I love this place. It's been the perfect get-away summer. We go to the beach, which is great. We take trolley rides (free!) down into the village. We hang out at a local cafe that features live jazz every Sunday. (Annie made them laugh when a late musician scurried in and she yelled "Hey Everyone! Look! The Bass is here!") We go to art festivals and watch the kids throw pottery (for $5!). But last night, we got our act together, packed a picnic dinner and took the kids to their favorite park to play. This park is awesome- lots of cool equipment to climb on, plenty of swings and a nice grassy hill to roll down.
Every Sunday, the park features live music. We've gone to these in different places, and I expected it to be a nice summer evening, kicking on a blanket- enjoying some tunes. When I got to the park- I noticed everyone had bottles of wine. Lots of bottles. Folks had picnics that looked like something Marie Antoinette would have wanted. A group of guys had a mini-table, decked out in a pastel madras tablecloth, and their centerpiece was a huge silver ice bucket filled with champagne. The people sitting next to us poached pears and stuffed them with creme fraiche. The other family made Vietnamese lettuce wraps.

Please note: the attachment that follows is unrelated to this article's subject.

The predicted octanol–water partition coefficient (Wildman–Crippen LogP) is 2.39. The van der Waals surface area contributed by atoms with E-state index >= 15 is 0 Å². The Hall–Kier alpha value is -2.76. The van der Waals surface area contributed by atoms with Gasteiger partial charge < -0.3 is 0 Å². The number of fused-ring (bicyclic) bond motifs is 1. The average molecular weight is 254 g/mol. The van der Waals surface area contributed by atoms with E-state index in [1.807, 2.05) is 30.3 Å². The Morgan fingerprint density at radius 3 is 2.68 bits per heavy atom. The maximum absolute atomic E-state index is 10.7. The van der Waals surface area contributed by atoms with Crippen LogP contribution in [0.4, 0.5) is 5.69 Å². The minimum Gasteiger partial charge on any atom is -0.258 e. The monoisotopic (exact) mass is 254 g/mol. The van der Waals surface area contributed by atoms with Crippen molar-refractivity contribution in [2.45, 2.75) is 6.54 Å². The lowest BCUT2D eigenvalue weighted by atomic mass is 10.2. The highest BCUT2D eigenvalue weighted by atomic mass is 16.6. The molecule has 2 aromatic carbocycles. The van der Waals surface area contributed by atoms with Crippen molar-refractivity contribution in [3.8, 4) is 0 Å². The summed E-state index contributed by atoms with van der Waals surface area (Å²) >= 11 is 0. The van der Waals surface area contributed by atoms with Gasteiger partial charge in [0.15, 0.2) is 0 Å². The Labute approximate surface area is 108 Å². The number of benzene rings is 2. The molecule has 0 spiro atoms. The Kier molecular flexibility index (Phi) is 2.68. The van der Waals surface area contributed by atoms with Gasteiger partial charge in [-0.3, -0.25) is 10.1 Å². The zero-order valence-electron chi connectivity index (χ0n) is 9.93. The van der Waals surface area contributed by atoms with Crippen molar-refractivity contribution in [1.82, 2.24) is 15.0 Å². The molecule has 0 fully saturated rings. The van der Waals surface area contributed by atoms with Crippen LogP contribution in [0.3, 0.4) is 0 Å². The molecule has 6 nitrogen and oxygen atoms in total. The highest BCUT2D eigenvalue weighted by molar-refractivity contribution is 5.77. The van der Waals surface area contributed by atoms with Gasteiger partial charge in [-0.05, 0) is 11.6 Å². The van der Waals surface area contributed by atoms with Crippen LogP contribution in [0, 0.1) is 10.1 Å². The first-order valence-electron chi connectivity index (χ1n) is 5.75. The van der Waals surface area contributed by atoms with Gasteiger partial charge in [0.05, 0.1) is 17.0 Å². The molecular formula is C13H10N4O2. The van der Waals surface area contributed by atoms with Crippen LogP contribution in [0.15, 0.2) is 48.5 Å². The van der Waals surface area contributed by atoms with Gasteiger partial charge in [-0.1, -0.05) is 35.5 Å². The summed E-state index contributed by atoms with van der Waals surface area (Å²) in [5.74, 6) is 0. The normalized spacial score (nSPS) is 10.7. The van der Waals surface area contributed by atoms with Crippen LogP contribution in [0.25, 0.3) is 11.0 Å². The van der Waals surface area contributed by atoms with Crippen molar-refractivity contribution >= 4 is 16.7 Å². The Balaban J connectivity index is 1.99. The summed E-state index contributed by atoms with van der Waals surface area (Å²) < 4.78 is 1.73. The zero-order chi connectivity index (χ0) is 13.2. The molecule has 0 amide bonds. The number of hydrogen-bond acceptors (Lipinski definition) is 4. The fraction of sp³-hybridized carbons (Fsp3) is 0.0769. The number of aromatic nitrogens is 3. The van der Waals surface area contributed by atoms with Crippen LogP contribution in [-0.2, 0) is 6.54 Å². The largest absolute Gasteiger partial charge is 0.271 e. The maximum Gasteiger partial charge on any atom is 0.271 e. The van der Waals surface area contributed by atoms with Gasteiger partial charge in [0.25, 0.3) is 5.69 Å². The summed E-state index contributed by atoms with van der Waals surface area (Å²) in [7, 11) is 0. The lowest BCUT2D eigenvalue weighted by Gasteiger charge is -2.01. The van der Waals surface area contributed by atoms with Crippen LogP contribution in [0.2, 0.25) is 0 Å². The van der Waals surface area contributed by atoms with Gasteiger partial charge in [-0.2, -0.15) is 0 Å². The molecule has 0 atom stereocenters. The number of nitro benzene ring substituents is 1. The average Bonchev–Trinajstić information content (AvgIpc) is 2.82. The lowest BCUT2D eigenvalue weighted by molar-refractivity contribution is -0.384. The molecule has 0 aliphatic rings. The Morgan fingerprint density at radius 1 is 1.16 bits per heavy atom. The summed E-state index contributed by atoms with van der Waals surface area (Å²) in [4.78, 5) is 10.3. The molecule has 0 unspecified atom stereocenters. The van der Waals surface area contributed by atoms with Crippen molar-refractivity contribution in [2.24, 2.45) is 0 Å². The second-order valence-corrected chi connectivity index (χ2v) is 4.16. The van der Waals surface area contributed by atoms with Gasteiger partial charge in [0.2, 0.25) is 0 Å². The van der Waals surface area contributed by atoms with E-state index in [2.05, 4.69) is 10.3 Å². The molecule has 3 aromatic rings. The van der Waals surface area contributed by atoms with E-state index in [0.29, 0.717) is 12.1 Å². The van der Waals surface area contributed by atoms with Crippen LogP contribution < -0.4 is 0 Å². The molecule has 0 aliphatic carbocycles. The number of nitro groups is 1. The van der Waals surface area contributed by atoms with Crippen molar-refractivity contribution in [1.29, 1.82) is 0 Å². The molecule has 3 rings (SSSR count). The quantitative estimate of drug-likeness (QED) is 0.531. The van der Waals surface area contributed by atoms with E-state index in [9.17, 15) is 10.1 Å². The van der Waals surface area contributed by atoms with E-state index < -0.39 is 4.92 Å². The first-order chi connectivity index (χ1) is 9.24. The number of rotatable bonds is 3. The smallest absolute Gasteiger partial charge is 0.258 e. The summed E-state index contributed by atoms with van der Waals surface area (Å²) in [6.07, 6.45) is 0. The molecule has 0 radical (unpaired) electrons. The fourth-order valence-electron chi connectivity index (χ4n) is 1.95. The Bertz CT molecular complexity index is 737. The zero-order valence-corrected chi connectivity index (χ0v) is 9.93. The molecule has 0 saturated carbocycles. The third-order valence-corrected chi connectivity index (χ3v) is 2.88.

When the music started, we noticed this old man at the front of the band stand. He's probably in his mid-70's, with a grey beard that hangs down his chest. He was wearing nothing but a bathing suit- and he was tan, and looked to be grisly, but in good shape. He was the first one to start dancing. He would do this jog-in-place, while shaking his head from side to side, grinning a big grin. The crowd would laugh, and point, and he would jog faster. By the second set, I was worried the guy was gonna have a heart attack.
As the wine flowed the the evening continued, there were more people dancing than sitting on their blankets. Annie and I mosied up to the dance floor, and we stood next to the beared crazy man and tried out our best jog-in-place dance. It was a great evening, it's been a great summer. I'm going to be sad to have to rejoin the real world.